Implementation and Effect
Should the Bill be passed into law, the reforms will commence on 1 January 2018, and will be a joint effort between the insurance industry, ASIC and the Government. The Government is amending the Act to give ASIC the power to create a legislative instrument to set caps on commissions and implement clawback arrangements. Consequently, the final form of ASIC’s instrument will be a matter for ASIC, as the independent regulator.
Corporations Amendment (Life Insurance Remuneration Arrangements) Regulation 2016
On 19 October 2016, the Government released the revised draft Corporations Amendment (Life Insurance Remuneration Arrangements) Regulation 2016 (Regulation) to support the Government’s life insurance reform package. The Regulation supports the reform package introduced by the Bill by:
- prescribing circumstances where benefits paid in relation to life risk insurance products are considered to be conflicted remuneration, such as where information is given in relation to these products;
- prescribing circumstances where “clawback” does not apply, such as in situations where a policy is cancelled automatically due to the age of the insured or where a premium rebate is offered to encourage customers to take up a policy; and
- grandfathering benefits paid in relation to life risk insurance products issued after the commencement of the reforms, in circumstances where those products are substantially related to products issued prior to the commencement of the reforms.
Under the draft Regulation, a benefit can be conflicted remuneration if it could be reasonably expected to influence the financial product advice. A benefit is conflicted remuneration if it is given to an AFSL licensee or its representative in relation to:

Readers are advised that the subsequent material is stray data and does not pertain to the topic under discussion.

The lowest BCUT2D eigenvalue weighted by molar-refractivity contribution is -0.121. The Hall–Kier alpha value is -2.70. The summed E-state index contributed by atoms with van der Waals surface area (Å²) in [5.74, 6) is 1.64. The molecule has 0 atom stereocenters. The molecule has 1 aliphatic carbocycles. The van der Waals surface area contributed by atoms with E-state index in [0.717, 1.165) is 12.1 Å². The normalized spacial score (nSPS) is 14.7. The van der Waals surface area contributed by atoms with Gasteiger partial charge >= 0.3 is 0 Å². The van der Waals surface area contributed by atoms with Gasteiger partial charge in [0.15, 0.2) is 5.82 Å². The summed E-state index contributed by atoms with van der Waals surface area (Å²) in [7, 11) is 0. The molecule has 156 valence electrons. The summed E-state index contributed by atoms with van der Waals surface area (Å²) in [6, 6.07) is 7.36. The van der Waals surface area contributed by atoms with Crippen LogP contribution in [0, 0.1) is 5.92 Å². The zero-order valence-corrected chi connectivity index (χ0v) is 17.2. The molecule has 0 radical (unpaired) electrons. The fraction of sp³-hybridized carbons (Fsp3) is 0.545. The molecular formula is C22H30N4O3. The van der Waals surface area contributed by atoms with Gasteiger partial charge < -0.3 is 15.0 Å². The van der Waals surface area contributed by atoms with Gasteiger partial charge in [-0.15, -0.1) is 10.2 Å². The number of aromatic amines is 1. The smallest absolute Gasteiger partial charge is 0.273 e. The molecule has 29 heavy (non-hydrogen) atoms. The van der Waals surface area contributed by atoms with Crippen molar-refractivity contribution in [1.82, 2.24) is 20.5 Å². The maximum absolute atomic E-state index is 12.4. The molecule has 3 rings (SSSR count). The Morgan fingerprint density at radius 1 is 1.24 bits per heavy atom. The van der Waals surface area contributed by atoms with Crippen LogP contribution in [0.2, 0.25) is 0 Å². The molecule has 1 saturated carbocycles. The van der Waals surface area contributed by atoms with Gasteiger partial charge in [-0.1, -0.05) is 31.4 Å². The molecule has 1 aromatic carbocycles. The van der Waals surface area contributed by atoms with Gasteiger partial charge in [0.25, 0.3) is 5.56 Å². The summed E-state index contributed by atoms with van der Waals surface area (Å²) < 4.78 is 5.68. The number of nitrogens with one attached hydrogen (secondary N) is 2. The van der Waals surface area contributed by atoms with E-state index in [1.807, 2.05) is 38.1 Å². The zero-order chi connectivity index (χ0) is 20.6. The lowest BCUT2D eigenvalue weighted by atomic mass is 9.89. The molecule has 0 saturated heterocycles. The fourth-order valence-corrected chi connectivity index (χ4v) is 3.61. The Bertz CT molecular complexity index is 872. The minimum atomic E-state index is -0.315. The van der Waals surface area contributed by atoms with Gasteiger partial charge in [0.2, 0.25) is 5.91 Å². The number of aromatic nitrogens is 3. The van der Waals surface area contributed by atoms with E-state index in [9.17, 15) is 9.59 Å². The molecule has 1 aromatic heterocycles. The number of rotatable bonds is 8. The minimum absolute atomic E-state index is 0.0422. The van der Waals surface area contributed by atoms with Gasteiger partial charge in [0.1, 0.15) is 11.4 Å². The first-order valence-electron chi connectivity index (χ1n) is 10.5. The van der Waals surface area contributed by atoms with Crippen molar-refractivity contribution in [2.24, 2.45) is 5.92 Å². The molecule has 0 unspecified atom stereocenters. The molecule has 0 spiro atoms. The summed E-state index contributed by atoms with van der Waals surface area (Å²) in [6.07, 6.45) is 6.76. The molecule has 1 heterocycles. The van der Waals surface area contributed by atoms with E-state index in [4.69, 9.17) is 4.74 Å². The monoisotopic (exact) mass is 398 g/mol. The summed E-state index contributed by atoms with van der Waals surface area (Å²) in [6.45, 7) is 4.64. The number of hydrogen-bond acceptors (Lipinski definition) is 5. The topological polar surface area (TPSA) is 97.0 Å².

- a dealing with a life insurance product with a retail client;
- financial product advice provided to a retail client in relation to a life insurance product; or
- information given to a retail client in relation to a life insurance product.
- As exemplified above, the Regulation is broad, and will apply in addition to any ban of volume based commissions.
Life Insurance Code of Practice
In early October 2016, the Financial Services Commission (FSC) launched the Life Insurance Code of Practice (Code). The purpose of the Code is to ensure that insurer practices and obligations are raised significantly to better meet consumer needs and expectations. To achieve this objective, insurers will be required to improve disclosure to customers, provide greater transparency in communications, decide claims within set timeframes, limit the use of surveillance, and provide additional support for vulnerable consumers. Case studies provided by the FSC on how the Code operates are useful in illustrating the practical implications of the Code.
Who does the Code apply to?
The Code will be an FSC standard, which means it is mandatory for all FSC members. The Code also applies to:
- registered life insurance companies issuing life insurance policies that are covered under membership of the FSC; and